Yes, you should get a credit card. You should get your own credit card account if you’re at least 18 years old, and you should get a parent to make you an authorized user on their credit card account when you are too young to get a credit card alone. There are many reasons to get a credit card, including convenience and earning rewards on purchases, but the best benefit is building the credit history needed to eventually land great interest rates when you need to borrow a lot of money, such as for a home or a vehicle.
Why Should You Get a Credit Card
Credit cards help build credit. Every month you pay your bill on time and keep your account in good standing, credit cards report good information about you to credit bureaus – even if you don’t use the card at all.
Credit cards are convenient. Credit cards – especially Visa and Mastercard – are accepted nearly everywhere in the world, and it’s much easier to keep track of a credit card than a wad of paper currency.
Credit cards are better to use abroad than cash or debit cards. As long as you don’t get a credit card with foreign transaction fees, credit cards are a huge asset when traveling outside the U.S. You won’t have to worry about changing money into local currency because it happens automatically at a low rate with a credit card.
It’s easier to deal with credit card fraud than debit card fraud. All credit card networks have $0 liability guarantees for fraudulent transactions. When credit card fraud takes place, it’s usually a simple matter of calling the card issuer to get the charges taken off your account. Debit card fraud isn’t as easy to deal with, because it involves money that was taken from your bank account.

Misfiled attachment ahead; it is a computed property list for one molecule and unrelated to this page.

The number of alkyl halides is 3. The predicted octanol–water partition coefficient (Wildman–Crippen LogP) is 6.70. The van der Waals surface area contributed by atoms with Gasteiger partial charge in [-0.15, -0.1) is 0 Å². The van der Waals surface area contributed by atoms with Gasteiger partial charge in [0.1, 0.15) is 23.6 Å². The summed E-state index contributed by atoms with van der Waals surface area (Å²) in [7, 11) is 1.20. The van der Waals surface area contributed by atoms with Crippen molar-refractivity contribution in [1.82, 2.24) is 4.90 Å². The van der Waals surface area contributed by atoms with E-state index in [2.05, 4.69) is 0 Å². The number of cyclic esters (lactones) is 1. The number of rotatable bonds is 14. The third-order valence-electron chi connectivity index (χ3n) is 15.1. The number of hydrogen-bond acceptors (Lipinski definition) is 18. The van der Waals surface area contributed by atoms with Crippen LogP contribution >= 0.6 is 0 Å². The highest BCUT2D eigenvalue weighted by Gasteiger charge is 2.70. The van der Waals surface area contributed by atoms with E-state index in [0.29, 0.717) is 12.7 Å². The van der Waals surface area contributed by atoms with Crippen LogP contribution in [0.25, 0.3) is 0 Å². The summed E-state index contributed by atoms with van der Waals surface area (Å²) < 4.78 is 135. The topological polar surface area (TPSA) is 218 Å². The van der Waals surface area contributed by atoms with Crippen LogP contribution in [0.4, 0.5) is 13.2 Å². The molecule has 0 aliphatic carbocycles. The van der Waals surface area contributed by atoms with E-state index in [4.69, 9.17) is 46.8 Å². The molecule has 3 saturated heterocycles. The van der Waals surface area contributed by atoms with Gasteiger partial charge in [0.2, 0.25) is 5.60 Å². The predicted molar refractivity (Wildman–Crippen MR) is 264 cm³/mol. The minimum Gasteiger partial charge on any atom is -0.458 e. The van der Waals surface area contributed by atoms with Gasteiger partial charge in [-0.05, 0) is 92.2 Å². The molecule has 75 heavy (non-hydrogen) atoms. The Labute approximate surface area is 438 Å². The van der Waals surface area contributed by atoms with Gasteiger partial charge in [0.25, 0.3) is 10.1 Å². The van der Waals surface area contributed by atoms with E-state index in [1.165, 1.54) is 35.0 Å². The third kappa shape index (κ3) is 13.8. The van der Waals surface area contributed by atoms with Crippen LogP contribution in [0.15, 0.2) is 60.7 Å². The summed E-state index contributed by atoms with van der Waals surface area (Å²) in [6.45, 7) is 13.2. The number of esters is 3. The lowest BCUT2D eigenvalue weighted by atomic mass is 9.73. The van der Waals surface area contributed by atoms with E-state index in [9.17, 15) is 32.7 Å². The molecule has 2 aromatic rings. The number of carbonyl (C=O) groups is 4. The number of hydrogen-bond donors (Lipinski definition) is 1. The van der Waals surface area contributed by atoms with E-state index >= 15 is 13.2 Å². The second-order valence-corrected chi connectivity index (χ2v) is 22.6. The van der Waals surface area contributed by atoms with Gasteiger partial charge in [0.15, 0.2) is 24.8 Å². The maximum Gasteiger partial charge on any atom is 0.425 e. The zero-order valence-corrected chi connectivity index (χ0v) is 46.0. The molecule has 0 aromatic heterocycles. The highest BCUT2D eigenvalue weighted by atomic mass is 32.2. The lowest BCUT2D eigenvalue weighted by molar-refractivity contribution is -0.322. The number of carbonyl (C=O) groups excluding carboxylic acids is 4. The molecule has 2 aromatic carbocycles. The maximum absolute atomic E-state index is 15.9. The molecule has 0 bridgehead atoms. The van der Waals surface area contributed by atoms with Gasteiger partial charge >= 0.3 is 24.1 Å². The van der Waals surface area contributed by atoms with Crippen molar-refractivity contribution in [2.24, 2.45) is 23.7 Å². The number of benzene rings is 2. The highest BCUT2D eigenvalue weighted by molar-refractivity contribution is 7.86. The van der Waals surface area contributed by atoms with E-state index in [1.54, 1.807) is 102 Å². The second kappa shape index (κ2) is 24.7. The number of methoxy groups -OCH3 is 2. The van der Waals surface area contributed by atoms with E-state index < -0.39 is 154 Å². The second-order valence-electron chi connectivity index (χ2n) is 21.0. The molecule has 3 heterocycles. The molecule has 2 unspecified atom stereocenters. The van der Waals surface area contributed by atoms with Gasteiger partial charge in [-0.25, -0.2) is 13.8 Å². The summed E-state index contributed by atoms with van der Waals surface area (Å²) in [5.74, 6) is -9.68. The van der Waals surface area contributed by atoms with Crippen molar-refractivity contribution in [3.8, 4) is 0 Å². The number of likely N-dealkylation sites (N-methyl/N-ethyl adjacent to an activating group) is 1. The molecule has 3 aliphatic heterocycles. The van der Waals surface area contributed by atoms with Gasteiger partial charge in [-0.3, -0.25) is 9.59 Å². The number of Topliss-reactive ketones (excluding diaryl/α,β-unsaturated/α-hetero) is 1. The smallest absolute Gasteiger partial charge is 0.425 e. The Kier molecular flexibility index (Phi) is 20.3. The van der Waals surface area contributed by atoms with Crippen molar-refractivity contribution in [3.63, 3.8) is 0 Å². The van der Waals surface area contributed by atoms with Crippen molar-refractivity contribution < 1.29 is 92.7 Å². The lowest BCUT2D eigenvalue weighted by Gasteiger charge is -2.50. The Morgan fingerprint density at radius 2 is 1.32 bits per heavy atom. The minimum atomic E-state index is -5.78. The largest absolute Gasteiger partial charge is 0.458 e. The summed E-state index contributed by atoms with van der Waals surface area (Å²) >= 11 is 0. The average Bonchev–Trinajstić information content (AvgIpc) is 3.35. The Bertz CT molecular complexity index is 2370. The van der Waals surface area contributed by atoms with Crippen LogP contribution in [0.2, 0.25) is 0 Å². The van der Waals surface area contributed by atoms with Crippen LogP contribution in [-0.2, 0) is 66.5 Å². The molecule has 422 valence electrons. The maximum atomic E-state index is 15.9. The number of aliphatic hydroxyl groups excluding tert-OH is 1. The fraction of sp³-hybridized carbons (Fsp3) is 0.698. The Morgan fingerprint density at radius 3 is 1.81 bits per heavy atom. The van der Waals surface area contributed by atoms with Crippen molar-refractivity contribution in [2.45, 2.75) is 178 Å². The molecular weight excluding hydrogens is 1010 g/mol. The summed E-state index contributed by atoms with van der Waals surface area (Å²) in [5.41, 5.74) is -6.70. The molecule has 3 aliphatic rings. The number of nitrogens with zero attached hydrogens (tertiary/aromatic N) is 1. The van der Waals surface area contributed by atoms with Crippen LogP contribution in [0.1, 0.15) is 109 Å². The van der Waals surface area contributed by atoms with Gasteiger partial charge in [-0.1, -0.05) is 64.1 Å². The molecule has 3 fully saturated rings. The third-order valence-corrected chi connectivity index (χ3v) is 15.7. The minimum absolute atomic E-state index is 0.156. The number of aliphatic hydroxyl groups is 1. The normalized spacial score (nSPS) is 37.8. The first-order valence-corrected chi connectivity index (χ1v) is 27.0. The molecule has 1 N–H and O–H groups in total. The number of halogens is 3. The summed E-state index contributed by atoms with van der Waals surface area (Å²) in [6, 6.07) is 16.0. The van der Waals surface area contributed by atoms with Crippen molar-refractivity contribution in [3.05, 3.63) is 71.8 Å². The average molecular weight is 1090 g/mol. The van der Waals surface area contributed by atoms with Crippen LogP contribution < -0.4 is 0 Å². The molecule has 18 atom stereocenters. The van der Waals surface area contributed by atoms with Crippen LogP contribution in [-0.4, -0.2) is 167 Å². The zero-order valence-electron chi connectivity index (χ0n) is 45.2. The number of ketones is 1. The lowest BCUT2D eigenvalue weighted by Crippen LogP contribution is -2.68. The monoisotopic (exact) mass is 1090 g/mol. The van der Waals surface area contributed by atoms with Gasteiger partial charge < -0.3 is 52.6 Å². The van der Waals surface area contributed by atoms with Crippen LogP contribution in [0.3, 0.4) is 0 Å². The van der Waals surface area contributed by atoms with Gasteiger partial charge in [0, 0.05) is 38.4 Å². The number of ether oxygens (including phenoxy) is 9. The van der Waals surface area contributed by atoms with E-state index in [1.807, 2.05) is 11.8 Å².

Many credit cards offer rewards on purchases. Most people welcome free money, and that’s exactly what credit card rewards are. With the best rewards credit cards, you can get up to 6% back on some types of purchases, or up to 2% back on every purchase with a flat-rate cash back card.
When used responsibly, credit cards are a win-win situation. Plus, many credit cards give the opportunity to earn bonus rewards and enjoy perks such as free airport lounge access or 0% introductory APRs. There are even credit cards for people with bad credit - some of which can help rebuild damaged credit.
It’s reasonable to be worried about the downsides of credit cards – namely, overspending. But don’t give up on building credit as a result. Tools like secured credit cards and automatic payment features can help mitigate the risks for people who are new to credit cards, and you don’t have to even use a credit card to make purchases for it to build your credit history.
If you aren’t quite ready to take on the risk yourself, ask a parent or good friend if they can add you to their card as an authorized user. As long as the primary cardholder uses the card responsibly, authorized users get to build credit history without having to remember to pay the bill.
Ultimately, remembering these three critical rules of credit card use can go a long way toward ensuring credit is a positive in your life: 1) Always pay your bill in full and on-time; 2) Don’t spend more than you can afford to pay every month; and 3) Always read the fine print before you apply. Do those things and your wallet will thank you.
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